However, IDE's have their useful side in that for the capable programmer they can significantly boost productivity by taking over much of the donkey work associated with coding - such as typing complex commands on a command line to execute your code, for example, or code-assist to save you having to refer to API documentation. The savings may individually be very small, but they do tend to add up.

So, do IDE's spoil beginners? No, I wouldn't say they spoil them exactly but I would say that they do not promote understanding and so create potential problems for later.

fbos

Posts: 1
Nickname: fbos
Registered: Feb, 2003

Re: Do IDEs spoil beginners? Posted: Jun 11, 2003 11:40 AM
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> appreciate what the libraries do. Or maybe, programmers
> should initially program in assembler in order to better

You know what ? I believe this to be true. At our company, we have had four people come and go. Each had problems understanding the difference between global and local variables. They did not know what the stack was. One knew the difference between parameters passed by value vs. by reference.

If they had been using assembler at some point, or coded in C instead of Visual Basic, they would have received an understanding of those issues.

Please note none of them stayed here for more than a few weeks.

Bye !
Francois

James Britt

Posts: 1319
Nickname: jamesbritt
Registered: Apr, 2003

Re: Do IDEs spoil beginners? Posted: Jun 11, 2003 12:58 PM
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If they had been using assembler at some point, or coded in C instead of Visual Basic, they would have received an understanding of those issues.

For what it's worth, VB developers need to know the diff between ByRef and ByVal, as well as what global and local variables are. Might be able to get away with stack ignorance, though the call stack is available in the VB IDE as well.

Still, I suspect that the low quality of these developers led them to choose an IDE-based langauge, rather than them having been corrupted by using an IDE.

Charles Bell

Posts: 519
Nickname: charles
Registered: Feb, 2002

Re: Do IDEs spoil beginners? Posted: Jun 11, 2003 9:01 PM
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yes. Programmers will only become programmers when they get down into it. I still rarely use an IDE. IDEs can spoil anyone.

Peter Hart

Posts: 1
Nickname: peteh
Registered: Jun, 2003

Re: Do IDEs spoil beginners? Posted: Jun 12, 2003 8:03 AM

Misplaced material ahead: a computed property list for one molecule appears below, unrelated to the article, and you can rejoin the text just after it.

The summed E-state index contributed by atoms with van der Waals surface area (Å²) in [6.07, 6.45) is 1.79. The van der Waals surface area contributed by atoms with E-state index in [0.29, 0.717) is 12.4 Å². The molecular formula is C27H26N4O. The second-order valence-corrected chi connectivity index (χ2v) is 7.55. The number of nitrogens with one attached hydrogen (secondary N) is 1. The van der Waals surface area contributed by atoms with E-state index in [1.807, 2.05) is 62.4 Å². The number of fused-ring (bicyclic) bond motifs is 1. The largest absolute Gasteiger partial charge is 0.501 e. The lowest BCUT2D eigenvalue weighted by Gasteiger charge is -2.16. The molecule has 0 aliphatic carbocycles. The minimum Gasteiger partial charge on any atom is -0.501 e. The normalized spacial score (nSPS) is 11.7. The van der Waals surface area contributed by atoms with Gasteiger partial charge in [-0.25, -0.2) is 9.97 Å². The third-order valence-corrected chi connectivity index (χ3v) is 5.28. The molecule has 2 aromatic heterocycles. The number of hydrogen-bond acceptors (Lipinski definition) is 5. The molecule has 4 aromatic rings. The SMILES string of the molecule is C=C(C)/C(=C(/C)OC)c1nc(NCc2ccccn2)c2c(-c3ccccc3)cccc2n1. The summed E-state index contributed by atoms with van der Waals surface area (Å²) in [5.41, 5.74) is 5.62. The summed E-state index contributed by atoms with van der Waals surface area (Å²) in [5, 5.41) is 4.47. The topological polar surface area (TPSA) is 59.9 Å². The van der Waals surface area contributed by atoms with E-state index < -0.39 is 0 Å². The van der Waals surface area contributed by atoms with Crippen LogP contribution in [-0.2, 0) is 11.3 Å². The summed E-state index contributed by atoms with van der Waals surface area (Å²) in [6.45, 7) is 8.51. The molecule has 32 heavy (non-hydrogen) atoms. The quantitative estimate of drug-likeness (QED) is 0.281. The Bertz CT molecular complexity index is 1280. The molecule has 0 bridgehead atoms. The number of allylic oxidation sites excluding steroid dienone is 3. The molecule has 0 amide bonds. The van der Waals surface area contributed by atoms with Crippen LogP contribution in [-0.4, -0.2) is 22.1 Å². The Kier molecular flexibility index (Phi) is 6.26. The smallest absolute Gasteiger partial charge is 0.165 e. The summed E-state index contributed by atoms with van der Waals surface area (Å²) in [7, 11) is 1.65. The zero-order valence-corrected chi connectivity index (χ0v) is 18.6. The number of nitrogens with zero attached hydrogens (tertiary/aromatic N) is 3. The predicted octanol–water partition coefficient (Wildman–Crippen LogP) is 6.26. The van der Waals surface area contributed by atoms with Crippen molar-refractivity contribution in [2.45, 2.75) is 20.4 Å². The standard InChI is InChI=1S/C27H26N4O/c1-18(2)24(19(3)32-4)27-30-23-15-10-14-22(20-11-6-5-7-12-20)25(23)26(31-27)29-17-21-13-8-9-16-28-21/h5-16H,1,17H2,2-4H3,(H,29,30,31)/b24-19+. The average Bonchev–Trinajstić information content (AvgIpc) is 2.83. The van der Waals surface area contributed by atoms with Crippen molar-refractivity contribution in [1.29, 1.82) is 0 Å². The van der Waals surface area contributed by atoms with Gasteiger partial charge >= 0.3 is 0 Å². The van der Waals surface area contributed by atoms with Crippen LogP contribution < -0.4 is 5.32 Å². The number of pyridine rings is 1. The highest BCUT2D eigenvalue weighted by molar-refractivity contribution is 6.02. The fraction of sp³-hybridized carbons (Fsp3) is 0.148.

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I think you're asking the wrong questions here. The question isn't do IDEs spoil beginners, but why don't they spoil them enough? You shouldn't need to know about classpaths, etc to use an IDE.

Keith Gaughan

Posts: 17
Nickname: kgaughan
Registered: Feb, 2003

Re: Do IDEs spoil beginners? Posted: Jun 12, 2003 11:52 AM
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I think Joel Spolsky said it best in his article The Law of Leaky Abstractions

http://www.joelonsoftware.com/articles/LeakyAbstractions.html

Antonello Cruz

Posts: 1
Nickname: acruz
Registered: Jun, 2003

Re: Do IDEs spoil beginners? Posted: Jun 12, 2003 3:34 PM
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You don’t have to start teaching Java with CLASSPATH or JVM details. You can address CLASSPATH when you need to introduce access modifiers and packages, and JVM details when addressing Strings immutability and garbage collection, for instance. I think IDE are for improving productivity not to flatten the learning curve.
Great article the “The Law of Leaky Abstractions”. Thanks, Keith Gaughan.

acruz

Paul Rivers

Posts: 24
Nickname: paulrivers
Registered: May, 2003

Re: Do IDEs spoil beginners? Posted: Jun 13, 2003 1:06 AM
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> "I can't use your CVS repository. because my IDE can't
> import it automatically, can you help!?"
> "First try to just make a cvs checkout in your shell and
> run ant to build it!"
> "shell? ant? manual checkout? "
> The point is: Does an IDE really make rookies (not 1st
> class students) more effective? Do the wizards really help
> to write better and more effective software? Hmmm ....

1. IDE != wizard. I would certainly never argue people should use wizards to learn anything, unless it involves generating the code with the wizard then immediately going back to dissect the code.

2. An IDE makes a rookie more effective because they don't deal with classpath issues and the like until they actually need to. It seems like people often forget that someone has to learn this stuff sometime, learning before the other stuff certainly doesn't make it any quicker. You just learn it before you understand why you really need to understand it.

3. "shell? ant? manual checkout? " One can only learn so much in a fixed period of time. Odds are if they took the time to learn ant, and how to use the shell, and how to do manual checkout, they wouldn't have spend that time learning how to actually program. And know that their actually programming already, they're motivated to learn how to use these things to get to your program.